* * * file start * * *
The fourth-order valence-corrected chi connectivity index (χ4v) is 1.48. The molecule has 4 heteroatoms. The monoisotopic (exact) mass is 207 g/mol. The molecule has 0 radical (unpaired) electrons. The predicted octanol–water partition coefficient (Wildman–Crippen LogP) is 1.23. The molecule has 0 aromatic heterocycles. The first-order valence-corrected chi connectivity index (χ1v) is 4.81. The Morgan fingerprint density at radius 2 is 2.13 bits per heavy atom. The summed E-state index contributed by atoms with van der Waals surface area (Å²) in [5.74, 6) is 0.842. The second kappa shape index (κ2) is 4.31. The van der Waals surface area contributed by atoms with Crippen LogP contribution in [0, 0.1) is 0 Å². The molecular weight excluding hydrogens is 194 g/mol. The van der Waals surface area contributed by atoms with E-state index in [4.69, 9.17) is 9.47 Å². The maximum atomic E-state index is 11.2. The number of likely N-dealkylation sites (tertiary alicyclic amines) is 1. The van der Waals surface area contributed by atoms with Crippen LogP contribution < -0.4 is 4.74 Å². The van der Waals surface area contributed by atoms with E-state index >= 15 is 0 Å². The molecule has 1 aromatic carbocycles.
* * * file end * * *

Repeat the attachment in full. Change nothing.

The fourth-order valence-corrected chi connectivity index (χ4v) is 1.48. The molecule has 4 heteroatoms. The monoisotopic (exact) mass is 207 g/mol. The molecule has 0 radical (unpaired) electrons. The predicted octanol–water partition coefficient (Wildman–Crippen LogP) is 1.23. The molecule has 0 aromatic heterocycles. The first-order valence-corrected chi connectivity index (χ1v) is 4.81. The Morgan fingerprint density at radius 2 is 2.13 bits per heavy atom. The summed E-state index contributed by atoms with van der Waals surface area (Å²) in [5.74, 6) is 0.842. The second kappa shape index (κ2) is 4.31. The van der Waals surface area contributed by atoms with Crippen LogP contribution in [0, 0.1) is 0 Å². The molecular weight excluding hydrogens is 194 g/mol. The van der Waals surface area contributed by atoms with E-state index in [4.69, 9.17) is 9.47 Å². The maximum atomic E-state index is 11.2. The number of likely N-dealkylation sites (tertiary alicyclic amines) is 1. The van der Waals surface area contributed by atoms with Crippen LogP contribution < -0.4 is 4.74 Å². The van der Waals surface area contributed by atoms with E-state index >= 15 is 0 Å². The molecule has 1 aromatic carbocycles.